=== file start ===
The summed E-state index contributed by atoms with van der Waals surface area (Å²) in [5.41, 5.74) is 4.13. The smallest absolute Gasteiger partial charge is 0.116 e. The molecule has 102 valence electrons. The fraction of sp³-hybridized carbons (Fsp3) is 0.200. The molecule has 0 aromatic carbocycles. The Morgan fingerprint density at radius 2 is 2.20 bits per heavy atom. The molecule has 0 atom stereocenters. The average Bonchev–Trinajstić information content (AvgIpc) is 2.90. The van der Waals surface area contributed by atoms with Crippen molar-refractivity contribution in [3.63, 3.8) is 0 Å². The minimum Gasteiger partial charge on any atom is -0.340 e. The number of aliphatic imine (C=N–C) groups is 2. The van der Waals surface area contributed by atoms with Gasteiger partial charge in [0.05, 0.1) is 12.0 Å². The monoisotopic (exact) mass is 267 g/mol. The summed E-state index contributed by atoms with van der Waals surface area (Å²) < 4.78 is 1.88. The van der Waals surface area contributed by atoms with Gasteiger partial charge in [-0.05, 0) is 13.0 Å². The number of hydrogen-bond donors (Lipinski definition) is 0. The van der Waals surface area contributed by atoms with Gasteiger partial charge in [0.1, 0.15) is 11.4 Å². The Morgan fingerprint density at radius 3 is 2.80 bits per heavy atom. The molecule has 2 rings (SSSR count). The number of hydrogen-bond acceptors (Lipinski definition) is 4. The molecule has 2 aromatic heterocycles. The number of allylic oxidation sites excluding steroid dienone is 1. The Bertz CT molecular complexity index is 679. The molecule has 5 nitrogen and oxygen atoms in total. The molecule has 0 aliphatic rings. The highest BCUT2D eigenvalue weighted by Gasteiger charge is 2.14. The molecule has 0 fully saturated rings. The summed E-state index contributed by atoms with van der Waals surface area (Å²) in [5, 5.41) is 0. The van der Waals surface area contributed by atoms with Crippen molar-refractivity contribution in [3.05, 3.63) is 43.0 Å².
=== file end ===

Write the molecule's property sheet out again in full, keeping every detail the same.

The summed E-state index contributed by atoms with van der Waals surface area (Å²) in [5.41, 5.74) is 4.13. The smallest absolute Gasteiger partial charge is 0.116 e. The molecule has 102 valence electrons. The fraction of sp³-hybridized carbons (Fsp3) is 0.200. The molecule has 0 aromatic carbocycles. The Morgan fingerprint density at radius 2 is 2.20 bits per heavy atom. The molecule has 0 atom stereocenters. The average Bonchev–Trinajstić information content (AvgIpc) is 2.90. The van der Waals surface area contributed by atoms with Crippen molar-refractivity contribution in [3.63, 3.8) is 0 Å². The minimum Gasteiger partial charge on any atom is -0.340 e. The number of aliphatic imine (C=N–C) groups is 2. The van der Waals surface area contributed by atoms with Gasteiger partial charge in [0.05, 0.1) is 12.0 Å². The monoisotopic (exact) mass is 267 g/mol. The summed E-state index contributed by atoms with van der Waals surface area (Å²) < 4.78 is 1.88. The van der Waals surface area contributed by atoms with Gasteiger partial charge in [-0.05, 0) is 13.0 Å². The number of hydrogen-bond donors (Lipinski definition) is 0. The van der Waals surface area contributed by atoms with Gasteiger partial charge in [0.1, 0.15) is 11.4 Å². The Morgan fingerprint density at radius 3 is 2.80 bits per heavy atom. The molecule has 2 rings (SSSR count). The number of hydrogen-bond acceptors (Lipinski definition) is 4. The molecule has 2 aromatic heterocycles. The number of allylic oxidation sites excluding steroid dienone is 1. The Bertz CT molecular complexity index is 679. The molecule has 5 nitrogen and oxygen atoms in total. The molecule has 0 aliphatic rings. The highest BCUT2D eigenvalue weighted by Gasteiger charge is 2.14. The molecule has 0 fully saturated rings. The summed E-state index contributed by atoms with van der Waals surface area (Å²) in [5, 5.41) is 0. The van der Waals surface area contributed by atoms with Crippen molar-refractivity contribution in [3.05, 3.63) is 43.0 Å².